Local Heros, by Spenser Street Primary School children

Integrating service for multi-disciplinary effect

Alongside our Magistrates' Court, the NJC's 'one-stop-shop' model includes around 16 or so community services who work as a united team we call Client Services.

The team provides our clients with help ranging from housing, addiction recovery , mediation, mental health care, financial counselling, family safety , men's behaviour change , help for refugees and people newly arrived to our shores and more. 

Bringing these services together under one roof benefits clients and staff alike. Here's why.

Embedded services

Client Services comprises staff employed by the NJC, and case workers from other community service providers who have desk space here.

Our Embedded Specialist Services Model as we call it is efficient and effective.

  • Clients have a single point of entry: a referral to one is a referral to any and all. This saves clients repeating the story of their circumstances over and over.
  • Reduces the number of meetings that clients and case workers need to attend.
  • Saves clients the impost of travelling from one part of town to the other. For people whose lives are chaotic the simpler the treatment pathway, the better the outcome
  • Clients are engaged and have plans in train before they leave the building. For people going through the court, this rapid triage approach can be a significant turning point
  • Case workers can segue clients from the Centre to appropriate services in their community with ease and without disrupting treatment progress. This helps clients navigate the social services sector with greater ease.  
  • Working in multidisciplinary teams produces treatment plans that everyone agrees and understands 
  • 'Bridge the gap' care: if there's a delay getting a client into community-based support we support the client until the gap is filled.     

For staff, the model means they can:

  • Share information, skills and resources and case loads:  co-authoring court reports and collaborating on paperwork makes for faster, efficient, and lighter workloads.
  • Share the responsibilities of managing complex clients: this can significantly reduce stress and fatigue that all too often burns out case workers.

For the NJC as an organisation, the model makes us a hub for the services based across our community and taps us into the changing social services landscape.

Scrutiny

Our Client Services model has been subject to independent evaluations into its impact on re-offending rates[1] and its cost effectiveness[2].

It was found that in excess of 80% of referred clients engages rate with Client Services. (The number of mainstream treatment programs operating in Victoria is significantly lower)

The re-offending rates of Client Service clients was also found to be significantly lower than matched cohorts and lower than those reported by in mainstream court treatment programs[3].

While community justice has historically been implemented in areas with high volume of low tariff offending, the NJC’s cohort is disproportionately composed of high risk offenders[4] being twice that of the state wide average of community correctional sites.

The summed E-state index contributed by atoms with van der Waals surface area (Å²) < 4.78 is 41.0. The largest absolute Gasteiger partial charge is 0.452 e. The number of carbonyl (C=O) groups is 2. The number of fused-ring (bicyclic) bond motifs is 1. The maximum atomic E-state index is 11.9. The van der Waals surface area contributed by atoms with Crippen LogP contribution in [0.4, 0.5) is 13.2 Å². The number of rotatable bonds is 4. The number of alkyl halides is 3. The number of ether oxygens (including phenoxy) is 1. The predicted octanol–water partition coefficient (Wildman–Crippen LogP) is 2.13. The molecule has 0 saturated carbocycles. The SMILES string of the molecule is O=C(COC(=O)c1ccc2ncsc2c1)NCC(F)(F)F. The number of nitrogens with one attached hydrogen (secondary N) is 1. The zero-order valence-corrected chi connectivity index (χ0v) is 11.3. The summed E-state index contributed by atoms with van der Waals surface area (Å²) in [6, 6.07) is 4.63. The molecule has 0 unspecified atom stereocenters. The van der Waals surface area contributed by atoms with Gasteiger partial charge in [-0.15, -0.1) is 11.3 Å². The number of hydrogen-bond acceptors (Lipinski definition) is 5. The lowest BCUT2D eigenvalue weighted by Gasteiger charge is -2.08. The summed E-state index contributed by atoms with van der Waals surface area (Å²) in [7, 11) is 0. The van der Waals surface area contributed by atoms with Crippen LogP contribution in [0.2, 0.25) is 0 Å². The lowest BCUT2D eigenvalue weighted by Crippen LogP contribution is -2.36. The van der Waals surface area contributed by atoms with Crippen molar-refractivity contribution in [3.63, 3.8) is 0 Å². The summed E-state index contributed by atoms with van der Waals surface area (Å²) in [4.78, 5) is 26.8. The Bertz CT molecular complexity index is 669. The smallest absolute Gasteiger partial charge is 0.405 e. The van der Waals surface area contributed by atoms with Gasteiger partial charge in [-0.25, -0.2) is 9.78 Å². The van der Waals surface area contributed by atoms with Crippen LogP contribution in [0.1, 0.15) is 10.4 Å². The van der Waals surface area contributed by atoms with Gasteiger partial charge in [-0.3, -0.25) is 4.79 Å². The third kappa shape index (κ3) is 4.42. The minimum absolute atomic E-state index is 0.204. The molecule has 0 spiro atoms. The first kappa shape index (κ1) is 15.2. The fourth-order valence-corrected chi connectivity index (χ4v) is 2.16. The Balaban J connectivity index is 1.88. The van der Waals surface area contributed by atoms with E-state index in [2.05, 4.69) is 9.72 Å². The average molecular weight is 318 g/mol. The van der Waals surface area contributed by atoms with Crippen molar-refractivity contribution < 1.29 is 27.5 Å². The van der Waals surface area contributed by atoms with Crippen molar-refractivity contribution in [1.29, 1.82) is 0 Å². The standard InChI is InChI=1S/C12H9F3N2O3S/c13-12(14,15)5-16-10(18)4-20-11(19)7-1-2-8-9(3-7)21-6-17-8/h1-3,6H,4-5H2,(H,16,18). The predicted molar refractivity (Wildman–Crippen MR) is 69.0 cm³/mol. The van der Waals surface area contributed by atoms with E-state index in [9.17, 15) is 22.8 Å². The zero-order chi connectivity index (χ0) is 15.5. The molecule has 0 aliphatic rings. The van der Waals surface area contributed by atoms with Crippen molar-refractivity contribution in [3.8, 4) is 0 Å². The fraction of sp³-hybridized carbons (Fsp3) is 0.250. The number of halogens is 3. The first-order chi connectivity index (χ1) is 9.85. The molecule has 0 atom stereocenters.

High levels of NJC clients sentenced to Community Corrections Orders managed at the Centre have been engaged with the Client Services pre-sentence and as such are engaged with services/supports at the point of transition to Corrections Victoria.

Breach rates of NJC clients are significantly lower than the state-wide average with the greatest differences being evident in the moderate and high risk offending cohorts[5].

    Field notes

    "Before joining the NJC, I’d been frustrated by how long it took me to refer clients to other services. Delays often led to my clients’ problems escalating and they missed opportunities to progress.

    It was trying for all of us, not least because I was working with vulnerable people who trusted me to support them to move forward with their lives.

    When I started here I remember the speed and ease of the assessment and referral process amazed me. Here’s just one example:

    The financial counsellor referred a client to me. I saw him a short time later and we identified a training course to enhance his employment prospects.

    The court Registrar certified the required documents and statutory declarations, and we got the client enrolled in the course.

    On top of this, my client disclosed mental health issues so I referred him to the psychologist for assessment, who saw him next. The Salvation Army officer also supported him with material aid.

    My client has recently secured full time work. Without this level of timely interventions the outcome may well have been different.

    For me NJC’s ‘one-stop-shop’ supports people to move forward with their lives, and it’s extremely gratifying to see the relief on clients’ faces when they their issues are being taken seriously and responded to promptly".

    Linda, NJC-based caseworker 

       

      [1] Ross, S., Australian Institute of Criminology, Evaluating neighbourhood justice: Measuring and attributing outcomes for a community justice program, 2015, p.5

      [2] Morgan, A., Brown, R., Australian Institute of Criminology, Estimating The Costs Associated With Community Justice, 2015

      [3] Ross, S., ibid., p. 5

      [4] Ross, S., ibid., p. 5

      [5] Ross, S., ibid., p. 5

       

       

      Artwork: Local Heroes series, Workshops facilitated by Dan Twomey. Artists (from left to right) Abi Quin, Ella, Wes, Eloise